Empathy matters, and it’s important as an agent (and human) to understand people are different, and they experience things differently than you might expect. Remember that when working with clients, particularly first-time buyers and sellers.

What I learned about myself

On about our third day at sea, I stood my first midnight to 4 a.m. watch. If you’ve never been hundreds of miles from land in the middle of the ocean, you can’t understand how deep the nighttime darkness is.

While this makes for breathtaking views of the planets, Milky Way and stars, it also means you have to steer the boat into that abyss of darkness. It’s like driving a car down a freeway at night, with no street lights or headlights, and you’re blindfolded.

I took the helm around 2 a.m., and immediately my brain said, “Nope, this isn’t happening.” It terrified me. Something in my head was telling me I was going to kill everyone on board.

I freaked out, and it was such a strange, foreign experience for me. All the logic in the world was telling me it would be fine, that no one was going to die, and I should just steer by the compass — like everyone else seemed to have no problem doing.

There were only three of us on deck. The rest of the crew was below, trying to get some sleep in the rolling seas. All I could do was look at my two partners and say, “I can’t do this.” They both offered encouragement, which didn’t help, and immediately, they took the helm. I felt like a complete loser.

They, however, took it all in stride. They didn’t make fun of me. In fact, they acted like it was no big deal and just did what needed to be done. My watch mate Martin stayed on the wheel another two hours, which can be exhausting in twelve foot seas. All without a single complaint or even a hint that he felt I was an abject failure of a sailor. 

Lesson No. 2? Step up when someone needs help. Get the job done. Don’t blame. And remember lesson No. 1: Everyone is different.

After a few more night watch shifts, taking baby steps and working with Martin and whichever professional was on watch, I got my head screwed on straight. On the way back to Palmyra, I relished sailing in the dead of night. Helping people get through rough spots is important in real estate and in life.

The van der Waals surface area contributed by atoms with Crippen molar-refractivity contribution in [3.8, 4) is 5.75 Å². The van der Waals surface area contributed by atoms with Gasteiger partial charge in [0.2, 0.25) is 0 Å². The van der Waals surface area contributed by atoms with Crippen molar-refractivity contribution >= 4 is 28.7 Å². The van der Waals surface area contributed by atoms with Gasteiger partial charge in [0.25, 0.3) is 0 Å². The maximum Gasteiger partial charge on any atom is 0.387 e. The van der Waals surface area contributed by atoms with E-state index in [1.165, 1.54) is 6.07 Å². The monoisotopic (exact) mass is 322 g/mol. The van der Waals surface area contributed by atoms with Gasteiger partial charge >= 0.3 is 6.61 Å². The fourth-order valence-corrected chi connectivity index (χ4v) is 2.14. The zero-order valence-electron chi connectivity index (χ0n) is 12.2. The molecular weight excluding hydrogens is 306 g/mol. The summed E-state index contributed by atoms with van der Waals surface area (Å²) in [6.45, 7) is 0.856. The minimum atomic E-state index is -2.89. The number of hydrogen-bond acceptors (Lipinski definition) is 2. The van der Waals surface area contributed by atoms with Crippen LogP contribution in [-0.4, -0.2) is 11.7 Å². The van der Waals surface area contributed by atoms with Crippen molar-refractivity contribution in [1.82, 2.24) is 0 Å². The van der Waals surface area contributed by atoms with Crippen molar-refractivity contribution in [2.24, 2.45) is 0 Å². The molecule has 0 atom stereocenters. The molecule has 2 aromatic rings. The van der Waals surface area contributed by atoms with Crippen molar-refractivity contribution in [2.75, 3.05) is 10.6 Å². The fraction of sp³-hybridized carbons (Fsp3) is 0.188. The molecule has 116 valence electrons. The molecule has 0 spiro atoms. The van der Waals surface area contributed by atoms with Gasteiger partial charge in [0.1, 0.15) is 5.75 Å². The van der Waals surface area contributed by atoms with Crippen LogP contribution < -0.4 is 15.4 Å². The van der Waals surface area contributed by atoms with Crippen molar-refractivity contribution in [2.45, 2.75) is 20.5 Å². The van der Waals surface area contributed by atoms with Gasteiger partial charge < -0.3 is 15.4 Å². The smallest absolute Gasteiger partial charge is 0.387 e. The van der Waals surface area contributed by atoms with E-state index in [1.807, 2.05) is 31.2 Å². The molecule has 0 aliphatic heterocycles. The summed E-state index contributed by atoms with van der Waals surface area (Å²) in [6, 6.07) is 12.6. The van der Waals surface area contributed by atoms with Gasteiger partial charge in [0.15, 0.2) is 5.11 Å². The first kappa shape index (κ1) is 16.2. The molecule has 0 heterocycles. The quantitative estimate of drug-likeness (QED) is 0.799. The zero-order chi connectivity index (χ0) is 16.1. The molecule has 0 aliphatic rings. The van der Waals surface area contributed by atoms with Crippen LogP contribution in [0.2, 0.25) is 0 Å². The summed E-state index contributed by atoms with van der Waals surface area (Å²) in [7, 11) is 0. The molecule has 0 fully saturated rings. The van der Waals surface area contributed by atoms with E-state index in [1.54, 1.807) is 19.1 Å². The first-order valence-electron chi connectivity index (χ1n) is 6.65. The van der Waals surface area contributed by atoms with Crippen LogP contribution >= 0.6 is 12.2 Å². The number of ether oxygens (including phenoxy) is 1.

It would be easy to go on and on about the lessons I learned on this adventure. No internet or cell connection for three weeks sounds horrific to some — it did to me before we departed. Turns out it’s pretty glorious. I spend way too much with my face buried in my phone. We all need to spend more time looking up and seeing the world around us. 

Speaking of that world, the 24-hour news cycle we live in can be depressing. It seems, justifiably, that the world is as my grandma used to say, “Going to hell in a hand basket.” There is so much that is out of our control, and I think that lack of control overwhelms people.

Having spent three weeks in the middle of the Pacific, confined to a 72-foot boat plowing through waves in an impossibly large ocean, showed me just how small we are, and how big, beautiful and wonderful our planet is.

You have a hard job. But you help people through a daunting process that ultimately makes their life better. That is a lot to be thankful for. So try to forget about what you can’t control. Remember how different we all are. Be helpful, be empathetic, help them steer. 

Jay Thompson is a real estate veteran and retiree who lives in the Texas Coastal Bend, as well as the one spinning the wheels at Now Pondering. Follow him on Facebook, Instagram and Twitter. He holds an active Arizona broker’s license with eXp Realty. “Retired (sort of) but not dead,” Jay speaks around the world on many things real estate.